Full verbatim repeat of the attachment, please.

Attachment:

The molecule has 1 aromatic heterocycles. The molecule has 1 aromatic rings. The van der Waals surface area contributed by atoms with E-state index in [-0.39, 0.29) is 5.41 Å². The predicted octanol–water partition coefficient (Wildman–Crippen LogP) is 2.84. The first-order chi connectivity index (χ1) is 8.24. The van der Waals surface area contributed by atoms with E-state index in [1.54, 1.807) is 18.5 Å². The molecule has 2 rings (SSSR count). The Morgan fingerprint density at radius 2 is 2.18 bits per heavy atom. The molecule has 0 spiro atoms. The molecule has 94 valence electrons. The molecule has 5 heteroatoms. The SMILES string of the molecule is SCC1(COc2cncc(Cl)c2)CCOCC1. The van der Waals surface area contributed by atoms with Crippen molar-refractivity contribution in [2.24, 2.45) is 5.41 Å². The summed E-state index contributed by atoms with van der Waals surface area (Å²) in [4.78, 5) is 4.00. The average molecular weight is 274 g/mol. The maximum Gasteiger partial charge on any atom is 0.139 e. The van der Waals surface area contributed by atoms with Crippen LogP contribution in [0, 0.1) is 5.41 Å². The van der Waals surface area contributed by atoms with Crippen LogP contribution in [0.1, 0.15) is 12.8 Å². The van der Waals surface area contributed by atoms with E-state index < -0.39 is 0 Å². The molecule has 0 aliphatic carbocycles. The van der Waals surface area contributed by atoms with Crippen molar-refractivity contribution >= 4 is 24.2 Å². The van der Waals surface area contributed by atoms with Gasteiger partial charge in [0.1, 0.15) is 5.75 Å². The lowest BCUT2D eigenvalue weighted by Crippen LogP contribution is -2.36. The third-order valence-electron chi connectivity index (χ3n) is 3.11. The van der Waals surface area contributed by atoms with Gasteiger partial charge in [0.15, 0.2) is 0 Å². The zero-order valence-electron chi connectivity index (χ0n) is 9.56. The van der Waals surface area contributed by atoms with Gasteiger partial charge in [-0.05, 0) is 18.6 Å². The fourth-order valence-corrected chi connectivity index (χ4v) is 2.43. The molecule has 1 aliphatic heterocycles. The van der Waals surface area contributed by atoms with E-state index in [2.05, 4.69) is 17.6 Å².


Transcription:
The molecule has 1 aromatic heterocycles. The molecule has 1 aromatic rings. The van der Waals surface area contributed by atoms with E-state index in [-0.39, 0.29) is 5.41 Å². The predicted octanol–water partition coefficient (Wildman–Crippen LogP) is 2.84. The first-order chi connectivity index (χ1) is 8.24. The van der Waals surface area contributed by atoms with E-state index in [1.54, 1.807) is 18.5 Å². The molecule has 2 rings (SSSR count). The Morgan fingerprint density at radius 2 is 2.18 bits per heavy atom. The molecule has 0 spiro atoms. The molecule has 94 valence electrons. The molecule has 5 heteroatoms. The SMILES string of the molecule is SCC1(COc2cncc(Cl)c2)CCOCC1. The van der Waals surface area contributed by atoms with Crippen molar-refractivity contribution in [2.24, 2.45) is 5.41 Å². The summed E-state index contributed by atoms with van der Waals surface area (Å²) in [4.78, 5) is 4.00. The average molecular weight is 274 g/mol. The maximum Gasteiger partial charge on any atom is 0.139 e. The van der Waals surface area contributed by atoms with Crippen LogP contribution in [0, 0.1) is 5.41 Å². The van der Waals surface area contributed by atoms with Crippen LogP contribution in [0.1, 0.15) is 12.8 Å². The van der Waals surface area contributed by atoms with E-state index < -0.39 is 0 Å². The molecule has 0 aliphatic carbocycles. The van der Waals surface area contributed by atoms with Crippen molar-refractivity contribution >= 4 is 24.2 Å². The van der Waals surface area contributed by atoms with Gasteiger partial charge in [0.1, 0.15) is 5.75 Å². The lowest BCUT2D eigenvalue weighted by Crippen LogP contribution is -2.36. The third-order valence-electron chi connectivity index (χ3n) is 3.11. The van der Waals surface area contributed by atoms with Gasteiger partial charge in [0.15, 0.2) is 0 Å². The zero-order valence-electron chi connectivity index (χ0n) is 9.56. The van der Waals surface area contributed by atoms with Gasteiger partial charge in [-0.05, 0) is 18.6 Å². The fourth-order valence-corrected chi connectivity index (χ4v) is 2.43. The molecule has 1 aliphatic heterocycles. The van der Waals surface area contributed by atoms with E-state index in [2.05, 4.69) is 17.6 Å².